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Where Insanity Thrives… Still

I have been going to do a write up on this for a while and having digested all the documents from the Coalitions policy I think now is a good time to do it.

The Coalition has now presented a full policy on how they will handle the NBN if they win the election later this year. This involves moving from a full fibre to the premises (FTTP) rollout, to a Fibre to the node Rollout (FTTN) and using the existing hybrid-fibre Coax networks owned by Optus and Telstra as well as the current wireless and satellite options being rolled out by NBN Co.

Using this mix of technologies the Coalition aims to deliver there version of the NBN by 2019 at a cost of $20.4Bil compared to the $37.4 to deliver FTTP by 2021, resulting in the project being finished 2 years sooner and at 54% of the price (assuming both projects go as currently planed) however the cost for the coalitions plan could vary greatly due to some of the assumptions made in there costing such as that “Cost-effective access [to Telstra copper] will be attainable.”

The next most controversial item of these policies raised by Labour NBN supporters is the cost of upgrading a fibre to the node rollout to FTTP later on down the track. The coalitions policy documents references a report on the BT rollout that states the cost of this will be 109% of the cost of rolling out FTTP in the first place, however in the background document goes on to state that this would be cheaper due to the revenues that would earn if the FTTN is in use for as little as 3 years, however  looking at the numbers presented in this document, the longer that FTTN is in use rather then FTTP it appears that the FTTP would end up cheaper due to the lower operating costs ($60 V’s $90 per year according to the coalitions documents)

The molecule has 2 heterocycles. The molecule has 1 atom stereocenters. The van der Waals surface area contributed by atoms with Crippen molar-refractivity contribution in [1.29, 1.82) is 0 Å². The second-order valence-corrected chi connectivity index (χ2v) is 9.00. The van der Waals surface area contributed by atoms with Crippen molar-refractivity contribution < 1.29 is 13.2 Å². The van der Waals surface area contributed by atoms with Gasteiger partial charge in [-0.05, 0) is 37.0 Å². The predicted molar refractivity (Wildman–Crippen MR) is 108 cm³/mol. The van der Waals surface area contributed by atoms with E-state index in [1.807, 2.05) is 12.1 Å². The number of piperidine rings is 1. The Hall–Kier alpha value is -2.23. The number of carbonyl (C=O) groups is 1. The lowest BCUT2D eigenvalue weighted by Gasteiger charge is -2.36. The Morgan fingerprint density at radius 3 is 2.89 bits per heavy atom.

While there are other points could continue to compare from these policies much of the remainder of the coalition’s policy documents deal with a number of assumptions in order to make the Labour NBN seem to be costing more, going slower, or otherwise generally worse then the documents being presented by NBN Co, I could do similar things to the Coalitions policy however I think this would be unproductive.

So having considered the few facts presented in the coalitions plan and compared them with the current documents from NBN Co based on the Labour policy it is my opinion that changing the nature of the rollout of this project would not result in a materially cheaper (noting the costs that have not been factored in to the coalition project) or faster (noting the minimal time that has been allocated to complete all the contract renegotiations) completion of the project than that being currently build by the Labour government, and would then require upgrading at a later date as the remaining copper cabling that this policy relies on degrades past the point of acceptability for purpose (as it already is in some areas as presented by anecdotal evidence) so why not continue with the current rollout and get the project completed correctly the first time



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